Public serviceEdit

He was reassigned by the PNDC government to the Public Services Commission of Ghana as a Commissioner and later became the de facto Vice-Chairman.[1] Between 1989 and 1990, he was appointed by the United Nations Development Programme to be the Chairman of the Public Services Commission of Uganda, a role in which he led the review, reorganisation and reform of the Ugandan public service through statecraft.[1][4] Furthermore, he performed similar roles in his capacity as a public services, management and health administration consultant in other African countries including Botswana, Kenya, Liberia, Morocco, Nigeria, Sierra Leone, Tanzania and The Gambia.[1][5]

Church workEdit

Clerk worked with the Presbyterian Church of Ghana in a senior administrative capacity as the Director of Administration and Human Resource Management at its headquarters in Accra and was also a lecturer at the Trinity Theological Seminary, Legon where he taught church management and administration courses.[1][5][41] Moreover, he was the Chairperson of the Missions and Monuments Committee of the Presbyterian Church of Ghana.[41][42] Earlier in his pastoral career, he had a stint as an associate minister at the Ebenezer Presbyterian Church, Osu.[1][5] For a long time, he was the minister-in-charge of the Grace Presbyterian Church, Nungua North in Accra.[1][5] Additionally, Nicholas Clerk sat on the school board of the Presbyterian Boys’ Secondary School and was active in the alumni association.[1]

Personal lifeEdit

Clerk was married and had six children: Carl, Martha, Nicholas Jnr., Pauline, Christine and Caroline, with careers in architecture, corporate management, medicine, finance, public health and nonprofits.[43][44][45][46][47][48][49][50][51][52][53][54][55][56][57] He had five other younger siblings including the botanist and plant pathologist, George C. Clerk (1931–2019).[58][59][60] N. T. Clerk was also a trained pianist and a flautist.[5]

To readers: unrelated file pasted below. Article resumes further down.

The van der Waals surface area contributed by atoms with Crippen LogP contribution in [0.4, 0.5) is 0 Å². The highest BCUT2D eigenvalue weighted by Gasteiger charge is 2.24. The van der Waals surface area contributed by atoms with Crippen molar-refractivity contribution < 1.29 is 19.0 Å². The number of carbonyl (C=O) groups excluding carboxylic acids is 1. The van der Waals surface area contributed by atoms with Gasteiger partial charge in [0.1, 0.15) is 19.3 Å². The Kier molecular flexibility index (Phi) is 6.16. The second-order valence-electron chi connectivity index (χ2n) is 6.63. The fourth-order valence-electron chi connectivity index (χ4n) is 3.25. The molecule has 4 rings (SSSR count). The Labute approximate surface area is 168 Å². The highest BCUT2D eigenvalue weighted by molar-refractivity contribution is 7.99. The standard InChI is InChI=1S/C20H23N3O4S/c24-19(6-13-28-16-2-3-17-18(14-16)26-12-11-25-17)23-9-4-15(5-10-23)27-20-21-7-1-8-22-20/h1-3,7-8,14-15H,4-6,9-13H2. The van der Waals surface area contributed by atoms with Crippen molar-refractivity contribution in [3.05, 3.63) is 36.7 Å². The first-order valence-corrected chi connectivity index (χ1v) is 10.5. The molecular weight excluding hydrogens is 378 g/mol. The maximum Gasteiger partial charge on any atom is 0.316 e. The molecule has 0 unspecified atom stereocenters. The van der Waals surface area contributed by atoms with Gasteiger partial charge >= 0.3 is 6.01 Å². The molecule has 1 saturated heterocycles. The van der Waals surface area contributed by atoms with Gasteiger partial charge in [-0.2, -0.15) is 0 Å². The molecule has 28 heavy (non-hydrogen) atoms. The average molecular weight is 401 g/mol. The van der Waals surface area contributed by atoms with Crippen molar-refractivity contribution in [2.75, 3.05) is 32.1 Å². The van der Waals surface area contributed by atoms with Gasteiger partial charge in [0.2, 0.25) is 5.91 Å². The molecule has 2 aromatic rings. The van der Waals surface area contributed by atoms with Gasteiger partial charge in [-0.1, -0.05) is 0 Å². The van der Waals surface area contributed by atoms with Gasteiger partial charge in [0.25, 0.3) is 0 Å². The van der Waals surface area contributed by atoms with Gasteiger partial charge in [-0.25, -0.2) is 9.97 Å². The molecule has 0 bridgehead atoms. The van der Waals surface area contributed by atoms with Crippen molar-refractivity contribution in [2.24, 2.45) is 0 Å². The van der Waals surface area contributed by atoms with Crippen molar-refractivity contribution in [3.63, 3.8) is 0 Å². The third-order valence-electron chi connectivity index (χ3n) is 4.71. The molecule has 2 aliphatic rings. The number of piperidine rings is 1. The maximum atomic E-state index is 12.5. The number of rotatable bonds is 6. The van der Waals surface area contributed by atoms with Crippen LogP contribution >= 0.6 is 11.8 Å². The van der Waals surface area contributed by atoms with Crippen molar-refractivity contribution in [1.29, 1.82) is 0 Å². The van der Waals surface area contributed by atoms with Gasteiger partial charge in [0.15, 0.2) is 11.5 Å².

Death and funeralEdit

Nicholas Clerk died on 22 September 2012 of natural causes at the Korle-Bu Teaching Hospital.[1] His funeral service was held at the Ebenezer Presbyterian Church, Osu after which his remains were buried at the Basel Mission Cemetery in Osu, Accra.[1]

Legacy and memorialEdit

At the dedication of its chapel in 2019, the Grace Presbyterian Church, Nungua-North unveiled a memorial plaque in honour of Nicholas T. Clerk.

Selected worksEdit

  • Clerk, N. T. (1972) Bureaucracy and the One-party State: Politics and Administrative Transformation in Ghana[61][62]
  • Clerk, N. T. & Dabi-Dankwa, S.N.O. (1988) Half a century of secondary school education by the Presbyterian Church : the story of Presbyterian Boys' Secondary School, Odumase Krobo / Legon golden jubilee, 1938–1988[63]
  • Clerk, N. T. (1990) Report of the Public Service Review and Reorganization Commission, 1989–1990 / Vol. 1, Main report. Entebbe: Ministry of Public Service and Cabinet Affairs[4][64]

ReferencesEdit

  1. ^ a b c d e f g h i j k l m n o p q r s t u v w x "PRESEC | ALUMINI PORTAL". 11 November 2016. Archived from the original on 11 November 2016. Retrieved 11 June 2017.CS1 maint: BOT: original-url status unknown (link)
  2. ^ a b c d e "70 years of excellent secondary education" (PDF). Archived (PDF) from the original on 22 July 2011.